Reading Between the Lines of the Latest FOMC Statement

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The big news this week came from the Fed, with a pause in the rate hike cycle along with hawkish language from the FOMC (higher rates to come). However, after a brief pullback in stocks, the S&P 500 (SPY) and other markets have gotten back to their bullish ways. We’ll get back to that in a bit, but the good news for us is bullishness can only help our portfolio. Despite the uncorrelated nature of some of our smaller holdings (in terms of market cap), a rising tide tends to lift all boats. Read on for more….

(Please enjoy this updated version of my weekly commentary originally published June 15th in the POWR Stocks Under $10 newsletter).

As expected, the Fed decided not to raise rates at the June FOMC meeting. This comes on the heels of a bigger expected drop in CPI. The popular inflation measure came in at 4%, which was down significantly from 4.9% in the previous month.

The apparent easing of inflation may be one reason the Fed was comfortable not raising rates this time around.

However, the FOMC wasn’t shy about being hawkish with its language. There’s nearly a 70% chance of a quarter point rate hike in July. Moreover, the central bank made it clear they have a lot of work left to do before they get to the inflation number they prefer.

Nevertheless, the warnings from the Fed made little difference to the stock market. After a brief pullback in the major indices, stocks rebounded by the end of Fed Day. And on Thursday, the S&P 500 (SPY) climbed another 1.2%.

You can see in the chart above, the SPX (S&P 500 index) is clearly above the two-standard deviation upper barrier.

Volatility has increased a bit, so the breach is a bit less egregious than it would have been a week ago. That being said, I would expect some mean reversion next week as the buying subsides.

That’s not to say stocks won’t keep going up on average. In fact, at this point, I would be surprised by any meaningful selloffs for the next month or so.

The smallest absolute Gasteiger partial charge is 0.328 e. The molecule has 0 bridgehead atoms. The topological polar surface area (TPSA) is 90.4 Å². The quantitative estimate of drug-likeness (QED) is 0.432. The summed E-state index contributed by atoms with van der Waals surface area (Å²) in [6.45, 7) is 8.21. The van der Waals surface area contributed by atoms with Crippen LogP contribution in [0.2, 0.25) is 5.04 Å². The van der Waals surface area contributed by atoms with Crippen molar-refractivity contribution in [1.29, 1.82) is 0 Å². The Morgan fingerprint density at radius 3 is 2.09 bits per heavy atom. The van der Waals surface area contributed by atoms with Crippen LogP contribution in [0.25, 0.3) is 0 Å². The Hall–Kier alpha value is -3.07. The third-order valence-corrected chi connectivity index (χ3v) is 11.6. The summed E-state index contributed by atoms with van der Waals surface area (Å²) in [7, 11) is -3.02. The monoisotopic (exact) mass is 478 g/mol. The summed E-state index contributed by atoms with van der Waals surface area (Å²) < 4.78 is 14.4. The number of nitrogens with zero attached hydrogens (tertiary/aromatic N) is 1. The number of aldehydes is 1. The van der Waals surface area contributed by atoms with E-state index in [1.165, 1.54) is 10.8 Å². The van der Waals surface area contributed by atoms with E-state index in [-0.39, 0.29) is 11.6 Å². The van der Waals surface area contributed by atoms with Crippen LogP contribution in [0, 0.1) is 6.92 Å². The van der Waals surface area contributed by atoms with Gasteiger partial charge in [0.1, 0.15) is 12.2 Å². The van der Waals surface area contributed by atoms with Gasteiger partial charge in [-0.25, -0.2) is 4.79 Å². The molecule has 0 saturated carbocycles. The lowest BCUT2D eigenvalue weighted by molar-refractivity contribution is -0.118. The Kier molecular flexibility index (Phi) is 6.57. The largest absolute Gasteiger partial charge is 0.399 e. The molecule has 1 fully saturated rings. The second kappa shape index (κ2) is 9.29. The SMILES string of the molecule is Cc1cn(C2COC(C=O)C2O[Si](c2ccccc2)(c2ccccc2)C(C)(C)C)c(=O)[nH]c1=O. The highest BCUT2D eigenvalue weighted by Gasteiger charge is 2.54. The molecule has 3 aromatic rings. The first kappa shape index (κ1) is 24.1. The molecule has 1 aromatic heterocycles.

Still, as I often say, mean reversion is a real thing and at some point the market will move back towards its mean price.

In the meantime, the economy continues to chug away. Retails sales also beat expectations this week (climbing 0.3% in May) as consumers continue to shop despite higher than normal inflation.

The Fed has an interesting situation on its hands. Do they want to take a chance torpedoing the economy? Or, should their focus be mostly on lowering inflation?

We’ll see how things play out, but I would expect a couple more rate increases this year before we are in a position to hold steady (and eventually see lower rates). We may be stuck with higher rates for another year or so at this rate.

Volatility moved a bit higher before the Fed announcement but it fell back down below 15 on Thursday. All signs point towards a continued low volatility regime for the summer trading months. You can see the VIX action in the graph below.

Outside of some unexpected news items, I wouldn’t expect any significant increase in the VIX level until we approach the July FOMC meeting.

Keep in mind, the July 4th holiday is major travel season and there isn’t likely to be much volatility around that period.

What To Do Next?

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All the Best!



Jay Soloff

Chief Growth Strategist, StockNews

Editor, POWR Stocks Under $10 Newsletter


SPY shares closed at $439.46 on Friday, down $-3.14 (-0.71%). Year-to-date, SPY has gained 15.35%, versus a % rise in the benchmark S&P 500 index during the same period.



About the Author: Jay Soloff

Jay is the lead Options Portfolio Manager at Investors Alley. He is the editor of Options Floor Trader PRO, an investment advisory bringing you professional options trading strategies. Jay was formerly a professional options market maker on the floor of the CBOE and has been trading options for over two decades.

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